US 20060209115 A1
An ink delivery system for a printer includes an ink reservoir, a printhead assembly, a pump configured to provide ink from the ink reservoir to the printhead assembly at a selected pressure, and a controller configured to adjust the selected pressure based on a characteristic of an image to be printed.
1. An ink delivery system for a printer, the ink delivery system comprising:
an ink reservoir;
a printhead assembly;
a pump configured to provide ink from the ink reservoir to the printhead assembly at a selected pressure; and
a controller configured to adjust the selected pressure based on a characteristic of an image to be printed.
2. The ink delivery system of
3. The ink delivery system of
4. The ink delivery system of
5. The ink delivery system of
6. The ink delivery system of
7. The ink delivery system of
8. The ink delivery system of
9. A printer comprising:
a printhead assembly comprising a printhead;
an ink supply assembly comprising an ink reservoir and a pump, the pump configured to provide ink from the ink reservoir to the printhead at a selected pressure; and
a controller configured to adjust the selected pressure based on a density of an image to be printed.
10. The printer of
11. The printer of
12. The printer of
13. The printer of
14. The printer of
15. The printer of
16. A printer comprising:
means for analyzing an image to be printed to determine an image characteristic; and
means for adjusting a pump to provide a selected ink pressure to a printhead based on the image characteristic.
17. The printer of
18. The printer of
19. A method for pressurizing ink in a printer, the method comprising:
analyzing an image to be printed to determine a density of the image; and
adjusting a pump to provide a selected ink pressure to a printhead based on the density of the image.
20. The method of
21. The method of
providing an air pump configured to pressurize a flexible ink reservoir.
22. The method of
23. A controller for a printer that includes a pump system to provide ink from an ink reservoir to a printhead assembly, comprising:
means for analyzing an image to determine an image density; and
means for adjusting a parameter of the pump system based on the determined image density.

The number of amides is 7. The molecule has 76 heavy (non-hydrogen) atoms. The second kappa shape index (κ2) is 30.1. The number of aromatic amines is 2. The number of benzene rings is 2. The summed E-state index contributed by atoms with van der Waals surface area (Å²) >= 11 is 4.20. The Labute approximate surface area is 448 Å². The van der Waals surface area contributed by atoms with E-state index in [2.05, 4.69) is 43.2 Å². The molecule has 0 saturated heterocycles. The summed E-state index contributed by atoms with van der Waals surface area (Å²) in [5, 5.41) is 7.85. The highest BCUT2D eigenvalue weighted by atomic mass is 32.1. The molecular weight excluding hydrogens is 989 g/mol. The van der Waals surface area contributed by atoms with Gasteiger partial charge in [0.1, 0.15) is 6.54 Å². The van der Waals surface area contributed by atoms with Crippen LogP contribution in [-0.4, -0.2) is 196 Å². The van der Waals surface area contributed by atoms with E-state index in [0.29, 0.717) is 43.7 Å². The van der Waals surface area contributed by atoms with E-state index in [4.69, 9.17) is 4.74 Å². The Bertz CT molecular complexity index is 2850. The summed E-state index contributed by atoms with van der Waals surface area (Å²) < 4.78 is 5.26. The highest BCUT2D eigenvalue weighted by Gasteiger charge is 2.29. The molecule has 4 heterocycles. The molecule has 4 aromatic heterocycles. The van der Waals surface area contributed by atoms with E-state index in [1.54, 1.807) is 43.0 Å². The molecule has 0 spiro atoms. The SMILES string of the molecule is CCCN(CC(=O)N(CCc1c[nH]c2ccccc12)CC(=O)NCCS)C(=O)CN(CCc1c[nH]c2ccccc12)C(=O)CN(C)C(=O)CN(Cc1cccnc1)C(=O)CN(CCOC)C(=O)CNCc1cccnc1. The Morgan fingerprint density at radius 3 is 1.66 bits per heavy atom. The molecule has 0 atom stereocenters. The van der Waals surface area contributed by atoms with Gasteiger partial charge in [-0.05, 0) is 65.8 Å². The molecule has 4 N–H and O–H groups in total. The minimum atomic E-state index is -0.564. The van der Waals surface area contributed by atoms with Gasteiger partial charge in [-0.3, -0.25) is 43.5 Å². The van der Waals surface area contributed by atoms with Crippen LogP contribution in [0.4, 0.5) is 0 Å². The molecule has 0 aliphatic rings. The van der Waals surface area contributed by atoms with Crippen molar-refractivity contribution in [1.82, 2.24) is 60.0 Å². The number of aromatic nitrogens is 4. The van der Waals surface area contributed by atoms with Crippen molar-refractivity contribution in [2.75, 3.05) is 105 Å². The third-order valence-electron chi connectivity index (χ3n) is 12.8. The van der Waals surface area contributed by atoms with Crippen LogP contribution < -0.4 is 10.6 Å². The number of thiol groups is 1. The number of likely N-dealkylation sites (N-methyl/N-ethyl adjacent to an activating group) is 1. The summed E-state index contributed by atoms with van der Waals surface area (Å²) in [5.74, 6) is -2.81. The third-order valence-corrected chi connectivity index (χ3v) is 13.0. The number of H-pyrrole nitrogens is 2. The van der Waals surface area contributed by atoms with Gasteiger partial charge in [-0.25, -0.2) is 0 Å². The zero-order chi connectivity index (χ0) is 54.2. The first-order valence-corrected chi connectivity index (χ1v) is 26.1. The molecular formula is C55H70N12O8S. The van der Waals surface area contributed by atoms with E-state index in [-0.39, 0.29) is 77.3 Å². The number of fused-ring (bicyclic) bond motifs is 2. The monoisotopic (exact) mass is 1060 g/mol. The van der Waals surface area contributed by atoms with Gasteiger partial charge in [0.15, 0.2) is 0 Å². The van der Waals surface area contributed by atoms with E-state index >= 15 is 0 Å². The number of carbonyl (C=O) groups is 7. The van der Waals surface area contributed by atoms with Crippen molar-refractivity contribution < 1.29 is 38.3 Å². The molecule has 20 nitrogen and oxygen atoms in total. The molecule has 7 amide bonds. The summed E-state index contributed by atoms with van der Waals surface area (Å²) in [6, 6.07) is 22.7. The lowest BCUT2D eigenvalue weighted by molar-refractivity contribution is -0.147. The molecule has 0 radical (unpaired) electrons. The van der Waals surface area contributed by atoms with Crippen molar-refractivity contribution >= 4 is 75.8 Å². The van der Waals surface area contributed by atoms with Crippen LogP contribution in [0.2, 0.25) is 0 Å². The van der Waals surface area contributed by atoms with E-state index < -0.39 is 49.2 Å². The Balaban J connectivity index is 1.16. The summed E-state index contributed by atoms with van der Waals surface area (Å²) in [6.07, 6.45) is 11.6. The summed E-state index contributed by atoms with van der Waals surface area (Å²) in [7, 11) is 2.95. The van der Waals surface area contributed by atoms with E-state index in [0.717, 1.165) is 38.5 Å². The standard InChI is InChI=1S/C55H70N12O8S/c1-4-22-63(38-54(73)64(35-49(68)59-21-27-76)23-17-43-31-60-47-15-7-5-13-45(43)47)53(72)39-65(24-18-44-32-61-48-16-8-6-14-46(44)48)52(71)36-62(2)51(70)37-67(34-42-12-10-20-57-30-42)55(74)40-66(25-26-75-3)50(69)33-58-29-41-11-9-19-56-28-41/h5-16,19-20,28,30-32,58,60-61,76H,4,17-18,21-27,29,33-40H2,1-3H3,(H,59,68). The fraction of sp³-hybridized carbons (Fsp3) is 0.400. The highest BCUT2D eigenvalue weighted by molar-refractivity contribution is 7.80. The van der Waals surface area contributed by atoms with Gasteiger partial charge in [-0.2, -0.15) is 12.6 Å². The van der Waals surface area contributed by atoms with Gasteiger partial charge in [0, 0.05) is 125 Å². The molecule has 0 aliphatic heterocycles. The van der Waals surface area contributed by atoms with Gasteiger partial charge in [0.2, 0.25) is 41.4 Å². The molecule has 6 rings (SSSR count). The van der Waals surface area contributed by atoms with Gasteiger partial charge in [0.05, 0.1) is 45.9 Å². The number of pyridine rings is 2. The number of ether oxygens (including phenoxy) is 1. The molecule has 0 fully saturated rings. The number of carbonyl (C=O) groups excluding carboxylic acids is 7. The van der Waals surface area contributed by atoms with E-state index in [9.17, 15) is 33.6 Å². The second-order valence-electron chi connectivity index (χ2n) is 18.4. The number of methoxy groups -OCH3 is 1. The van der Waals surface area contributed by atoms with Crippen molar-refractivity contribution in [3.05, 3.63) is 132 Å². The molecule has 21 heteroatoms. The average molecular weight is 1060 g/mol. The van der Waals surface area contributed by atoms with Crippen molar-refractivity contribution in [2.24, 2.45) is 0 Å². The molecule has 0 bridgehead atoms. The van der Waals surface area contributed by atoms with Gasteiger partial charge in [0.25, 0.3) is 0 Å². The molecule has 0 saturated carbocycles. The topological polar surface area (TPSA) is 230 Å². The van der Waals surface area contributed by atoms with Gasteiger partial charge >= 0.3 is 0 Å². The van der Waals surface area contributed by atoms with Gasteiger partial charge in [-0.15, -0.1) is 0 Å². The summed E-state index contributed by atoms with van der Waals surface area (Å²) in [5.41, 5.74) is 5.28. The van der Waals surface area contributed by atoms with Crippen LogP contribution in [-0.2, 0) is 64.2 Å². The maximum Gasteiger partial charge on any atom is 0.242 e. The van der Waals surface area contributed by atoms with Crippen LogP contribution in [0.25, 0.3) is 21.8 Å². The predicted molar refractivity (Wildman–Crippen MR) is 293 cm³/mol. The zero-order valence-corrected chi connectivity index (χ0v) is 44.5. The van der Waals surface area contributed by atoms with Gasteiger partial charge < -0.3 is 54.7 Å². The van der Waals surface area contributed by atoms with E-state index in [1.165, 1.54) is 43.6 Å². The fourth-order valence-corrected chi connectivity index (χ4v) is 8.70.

A conventional inkjet printing system includes a printhead, an ink supply that supplies liquid ink to the printhead, and an electronic controller that controls the printhead. The printhead ejects ink drops through a plurality of orifices or nozzles toward a print medium, such as a sheet of paper, so as to print onto the print medium. Typically, the orifices are arranged in one or more arrays such that properly sequenced ejection of ink from the orifices causes characters or other images to be printed upon the print medium as the printhead and the print medium are moved relative to each other.
Typically, the printhead ejects the ink drops through the nozzles by rapidly heating a small volume of ink located in vaporization or firing chambers with small electric heaters, such as thin film resisters. Heating the ink causes the ink to vaporize and be ejected from the nozzles. Typically, for one dot of ink, a remote printhead controller typically located as part of the processing electronics of a printer, controls activation of an electrical current from a power supply external to the printhead. The electrical current is passed through a selected thin film resister to heat the ink in a corresponding selected vaporization chamber.
Inkjet technology is based on injecting ink through a nozzle by heating it to the boiling point. A bubble of air is formed that pushes some ink out of the nozzle of the printhead. As the ink is expelled from a nozzle, it leaves a small void of mass in the vaporization chamber from which it left. This creates a vacuum that pulls fresh ink into the vaporization chamber. With fresh ink in the vaporization chamber, the nozzle is ready to fire another ink drop. A subsystem known as the ink delivery system (IDS) is responsible for supplying the vaporization chamber with a fresh supply of ink. An IDS pump is used to provide pressure to supply ink to the vaporization chamber.
In ink demanding applications, if the ink pressure is too low, the vaporization chambers will not be refilled fast enough causing printhead starvation. One consequence of printhead starvation is that print quality degrades dramatically as some of the nozzles stop ejecting ink and white lines show up in the printed image. A second consequence of printhead starvation is that nozzles heat up very fast, which heats the printhead. Eventually, the printhead can experience a thermal shutdown resulting in the print job being stopped.
Typical solutions to these problems involve setting and maintaining a constant ink pressure that will allow the maximum flow rate of ink through the printhead. The maximun flow rate of ink through the printhead is determined by firing all nozzles at the maximum frequency. Most of the time, however, printheads do not fire all the nozzles at once. A more typical scenario is that only 5% to 20% of the nozzles fire most of the time and very rarely do 100% of the nozzles fire at once. Therefore, the IDS pump is producing an IDS pressure that is greater than required most of the time.